So, it appears the liberal outrage here is more a question of semantics?
The NYT piece bemoans “the false claim that Irish slaves were cheaper and treated worse than African slaves”. However, the piece provides exactly zero refutations of this charge.
Slaves from Africa had high up-front costs (overhead) and were a relatively expensive ‘investment’. As such, they were put to use in relatively, physically-safer roles: picking cotton is much safer than, say, working with dynamite in a mine. (This was not true in the case of slaves held by the Portugese.) In fact, back in the ‘70s, the economists Robert Fogel and Stanley Engerman wrote a book called Time on the Cross: The Economics of American Negro Slavery (1974) which pursued such themes. I read this book years ago and I recall them concluding that, on average, a southern slave ate better, received better medical care, and lived longer than the average free white immigrant. From Wikipedia:
Asserting that slavery was an economically viable institution that had some benefits for African Americans, the book was reprinted in 1995 at its twentieth anniversary. First published a decade after the landmark Civil Rights Act of 1964, the book contradicted contemporary assessments of the effects of slavery on African Americans in the American South before the Civil War. It attracted widespread attention in the media and generated heated controversy and criticism for its methodology and conclusions…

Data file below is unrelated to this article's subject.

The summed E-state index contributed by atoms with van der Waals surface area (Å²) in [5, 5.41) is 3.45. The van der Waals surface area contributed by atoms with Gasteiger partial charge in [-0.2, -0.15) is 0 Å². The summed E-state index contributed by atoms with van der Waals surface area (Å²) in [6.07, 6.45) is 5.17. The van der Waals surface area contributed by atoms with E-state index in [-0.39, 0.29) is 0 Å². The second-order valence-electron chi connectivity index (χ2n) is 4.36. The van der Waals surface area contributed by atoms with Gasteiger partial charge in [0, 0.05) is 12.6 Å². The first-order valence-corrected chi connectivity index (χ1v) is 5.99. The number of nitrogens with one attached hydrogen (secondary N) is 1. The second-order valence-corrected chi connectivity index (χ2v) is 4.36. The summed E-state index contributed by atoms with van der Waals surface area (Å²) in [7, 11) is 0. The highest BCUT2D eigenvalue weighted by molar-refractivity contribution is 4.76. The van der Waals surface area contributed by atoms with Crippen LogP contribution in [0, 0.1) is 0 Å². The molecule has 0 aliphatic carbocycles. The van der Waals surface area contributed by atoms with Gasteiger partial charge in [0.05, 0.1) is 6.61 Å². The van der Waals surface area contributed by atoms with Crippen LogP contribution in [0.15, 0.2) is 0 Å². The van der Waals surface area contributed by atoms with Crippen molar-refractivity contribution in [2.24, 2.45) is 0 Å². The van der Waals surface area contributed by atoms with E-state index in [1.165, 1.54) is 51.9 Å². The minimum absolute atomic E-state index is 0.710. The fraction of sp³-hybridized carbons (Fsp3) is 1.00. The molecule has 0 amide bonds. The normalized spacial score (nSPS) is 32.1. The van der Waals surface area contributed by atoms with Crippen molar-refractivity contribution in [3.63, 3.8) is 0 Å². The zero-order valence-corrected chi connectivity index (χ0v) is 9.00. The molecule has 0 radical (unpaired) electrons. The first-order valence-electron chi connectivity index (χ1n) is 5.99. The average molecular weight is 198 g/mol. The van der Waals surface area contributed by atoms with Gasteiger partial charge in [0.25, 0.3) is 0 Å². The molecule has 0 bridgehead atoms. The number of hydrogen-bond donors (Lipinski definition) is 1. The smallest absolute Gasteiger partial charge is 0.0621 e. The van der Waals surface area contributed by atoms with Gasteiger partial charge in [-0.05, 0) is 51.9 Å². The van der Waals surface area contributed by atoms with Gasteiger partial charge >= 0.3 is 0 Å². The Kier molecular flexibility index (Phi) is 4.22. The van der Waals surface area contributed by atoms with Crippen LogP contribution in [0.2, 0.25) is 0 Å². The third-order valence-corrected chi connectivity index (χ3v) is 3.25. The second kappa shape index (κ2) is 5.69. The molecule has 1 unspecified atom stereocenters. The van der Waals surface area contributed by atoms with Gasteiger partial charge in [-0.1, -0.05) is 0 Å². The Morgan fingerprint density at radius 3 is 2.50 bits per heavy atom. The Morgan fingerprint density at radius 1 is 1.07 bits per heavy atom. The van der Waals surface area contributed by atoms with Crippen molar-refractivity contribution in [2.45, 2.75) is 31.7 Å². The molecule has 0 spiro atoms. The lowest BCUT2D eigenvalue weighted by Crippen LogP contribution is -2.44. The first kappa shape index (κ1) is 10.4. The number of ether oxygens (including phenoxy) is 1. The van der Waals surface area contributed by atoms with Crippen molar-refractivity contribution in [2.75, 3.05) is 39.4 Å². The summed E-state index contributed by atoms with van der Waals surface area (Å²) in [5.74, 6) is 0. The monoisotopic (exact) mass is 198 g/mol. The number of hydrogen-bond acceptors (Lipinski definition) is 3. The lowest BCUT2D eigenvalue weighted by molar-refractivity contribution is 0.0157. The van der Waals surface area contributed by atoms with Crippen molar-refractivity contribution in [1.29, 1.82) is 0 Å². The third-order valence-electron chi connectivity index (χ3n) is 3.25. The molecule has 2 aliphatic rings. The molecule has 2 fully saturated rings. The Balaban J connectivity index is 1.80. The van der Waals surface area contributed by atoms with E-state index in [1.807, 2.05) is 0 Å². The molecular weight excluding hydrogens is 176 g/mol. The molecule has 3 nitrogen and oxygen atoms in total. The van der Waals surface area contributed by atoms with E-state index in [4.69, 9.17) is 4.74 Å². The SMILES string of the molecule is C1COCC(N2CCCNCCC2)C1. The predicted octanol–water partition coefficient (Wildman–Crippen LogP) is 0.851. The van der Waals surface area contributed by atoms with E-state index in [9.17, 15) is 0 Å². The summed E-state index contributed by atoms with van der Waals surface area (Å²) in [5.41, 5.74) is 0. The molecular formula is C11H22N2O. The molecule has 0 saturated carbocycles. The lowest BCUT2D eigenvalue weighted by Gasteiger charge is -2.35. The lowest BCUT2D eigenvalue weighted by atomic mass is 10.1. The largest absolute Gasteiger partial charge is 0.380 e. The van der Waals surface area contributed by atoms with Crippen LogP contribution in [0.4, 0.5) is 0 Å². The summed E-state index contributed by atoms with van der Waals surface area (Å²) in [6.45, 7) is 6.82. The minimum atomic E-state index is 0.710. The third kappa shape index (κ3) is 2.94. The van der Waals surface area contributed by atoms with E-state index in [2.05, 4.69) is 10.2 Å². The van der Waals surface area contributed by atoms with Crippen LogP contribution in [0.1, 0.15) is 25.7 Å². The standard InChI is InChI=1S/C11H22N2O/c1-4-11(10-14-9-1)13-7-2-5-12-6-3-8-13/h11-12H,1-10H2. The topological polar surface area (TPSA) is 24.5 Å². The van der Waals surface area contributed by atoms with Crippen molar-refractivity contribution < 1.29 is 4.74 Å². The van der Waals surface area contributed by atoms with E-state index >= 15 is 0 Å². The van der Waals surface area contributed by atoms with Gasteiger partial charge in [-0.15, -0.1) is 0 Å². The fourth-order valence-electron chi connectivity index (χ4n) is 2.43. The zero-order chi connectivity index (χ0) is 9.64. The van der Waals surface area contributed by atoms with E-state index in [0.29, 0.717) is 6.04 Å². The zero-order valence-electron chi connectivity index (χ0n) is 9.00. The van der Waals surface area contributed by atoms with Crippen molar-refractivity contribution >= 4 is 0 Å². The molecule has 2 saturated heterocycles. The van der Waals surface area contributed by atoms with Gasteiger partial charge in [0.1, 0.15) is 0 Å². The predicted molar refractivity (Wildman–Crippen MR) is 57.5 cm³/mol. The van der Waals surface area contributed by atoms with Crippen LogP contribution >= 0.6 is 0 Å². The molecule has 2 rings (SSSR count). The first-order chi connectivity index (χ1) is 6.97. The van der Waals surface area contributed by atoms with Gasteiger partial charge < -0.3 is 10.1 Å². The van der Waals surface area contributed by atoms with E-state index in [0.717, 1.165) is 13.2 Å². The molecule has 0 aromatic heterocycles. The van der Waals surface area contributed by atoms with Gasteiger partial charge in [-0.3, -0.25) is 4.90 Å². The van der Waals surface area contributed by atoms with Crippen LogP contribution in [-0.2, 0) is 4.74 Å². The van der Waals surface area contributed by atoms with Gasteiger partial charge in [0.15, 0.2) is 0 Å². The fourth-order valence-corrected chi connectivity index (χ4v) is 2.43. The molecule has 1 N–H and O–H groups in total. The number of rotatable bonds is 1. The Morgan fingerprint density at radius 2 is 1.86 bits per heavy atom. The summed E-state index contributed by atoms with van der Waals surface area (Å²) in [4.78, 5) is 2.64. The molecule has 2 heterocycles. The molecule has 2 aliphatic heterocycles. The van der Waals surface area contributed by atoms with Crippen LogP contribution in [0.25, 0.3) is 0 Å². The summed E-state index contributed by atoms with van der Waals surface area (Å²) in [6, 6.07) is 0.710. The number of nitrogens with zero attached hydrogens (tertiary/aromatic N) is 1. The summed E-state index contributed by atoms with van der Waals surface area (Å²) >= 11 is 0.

The book directly challenged the long-held conclusions that American slavery was unprofitable, a moribund institution, inefficient, and extremely harsh for the typical slave…
The authors evaluated oral interviews conducted by the Federal Writers’ Project of the Works Progress Administration, United States Census information, and other statistical data to assert that many slaves were encouraged to marry and maintain households, they were given garden plots, the dehumanizing practice of “slave breeding” was virtually non-existent, the quality of their daily diets and medical care were comparable to the white population, and many trusted slaves were given great responsibility in managing plantations. This was in contrast to other accounts of the dehumanizing effects of slavery.